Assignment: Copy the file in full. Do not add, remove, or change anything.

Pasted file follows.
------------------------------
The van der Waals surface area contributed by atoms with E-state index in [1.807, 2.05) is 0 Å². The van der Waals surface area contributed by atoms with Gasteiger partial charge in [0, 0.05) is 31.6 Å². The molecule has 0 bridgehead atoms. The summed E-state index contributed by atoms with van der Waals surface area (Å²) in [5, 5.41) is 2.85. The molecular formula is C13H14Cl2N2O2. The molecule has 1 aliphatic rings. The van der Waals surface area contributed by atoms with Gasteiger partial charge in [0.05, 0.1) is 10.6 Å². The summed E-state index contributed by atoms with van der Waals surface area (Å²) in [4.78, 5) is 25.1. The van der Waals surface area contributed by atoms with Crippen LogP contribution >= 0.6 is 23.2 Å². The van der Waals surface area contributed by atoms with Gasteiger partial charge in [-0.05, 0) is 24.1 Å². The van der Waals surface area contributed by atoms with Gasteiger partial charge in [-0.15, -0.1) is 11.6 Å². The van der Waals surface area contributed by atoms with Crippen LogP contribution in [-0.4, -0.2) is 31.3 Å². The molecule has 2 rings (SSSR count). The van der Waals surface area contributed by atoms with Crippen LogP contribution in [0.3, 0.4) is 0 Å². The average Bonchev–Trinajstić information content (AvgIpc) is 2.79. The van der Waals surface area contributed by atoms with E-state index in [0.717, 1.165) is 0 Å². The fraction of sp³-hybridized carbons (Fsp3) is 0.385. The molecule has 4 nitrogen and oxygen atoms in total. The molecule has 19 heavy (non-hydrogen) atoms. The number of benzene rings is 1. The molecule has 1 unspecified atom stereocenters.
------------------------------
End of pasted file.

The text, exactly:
The van der Waals surface area contributed by atoms with E-state index in [1.807, 2.05) is 0 Å². The van der Waals surface area contributed by atoms with Gasteiger partial charge in [0, 0.05) is 31.6 Å². The molecule has 0 bridgehead atoms. The summed E-state index contributed by atoms with van der Waals surface area (Å²) in [5, 5.41) is 2.85. The molecular formula is C13H14Cl2N2O2. The molecule has 1 aliphatic rings. The van der Waals surface area contributed by atoms with Gasteiger partial charge in [0.05, 0.1) is 10.6 Å². The summed E-state index contributed by atoms with van der Waals surface area (Å²) in [4.78, 5) is 25.1. The van der Waals surface area contributed by atoms with Crippen LogP contribution >= 0.6 is 23.2 Å². The van der Waals surface area contributed by atoms with Gasteiger partial charge in [-0.05, 0) is 24.1 Å². The van der Waals surface area contributed by atoms with Gasteiger partial charge in [-0.15, -0.1) is 11.6 Å². The van der Waals surface area contributed by atoms with Crippen LogP contribution in [-0.4, -0.2) is 31.3 Å². The molecule has 2 rings (SSSR count). The van der Waals surface area contributed by atoms with Crippen LogP contribution in [0.3, 0.4) is 0 Å². The average Bonchev–Trinajstić information content (AvgIpc) is 2.79. The van der Waals surface area contributed by atoms with E-state index in [0.717, 1.165) is 0 Å². The fraction of sp³-hybridized carbons (Fsp3) is 0.385. The molecule has 4 nitrogen and oxygen atoms in total. The molecule has 19 heavy (non-hydrogen) atoms. The number of benzene rings is 1. The molecule has 1 unspecified atom stereocenters.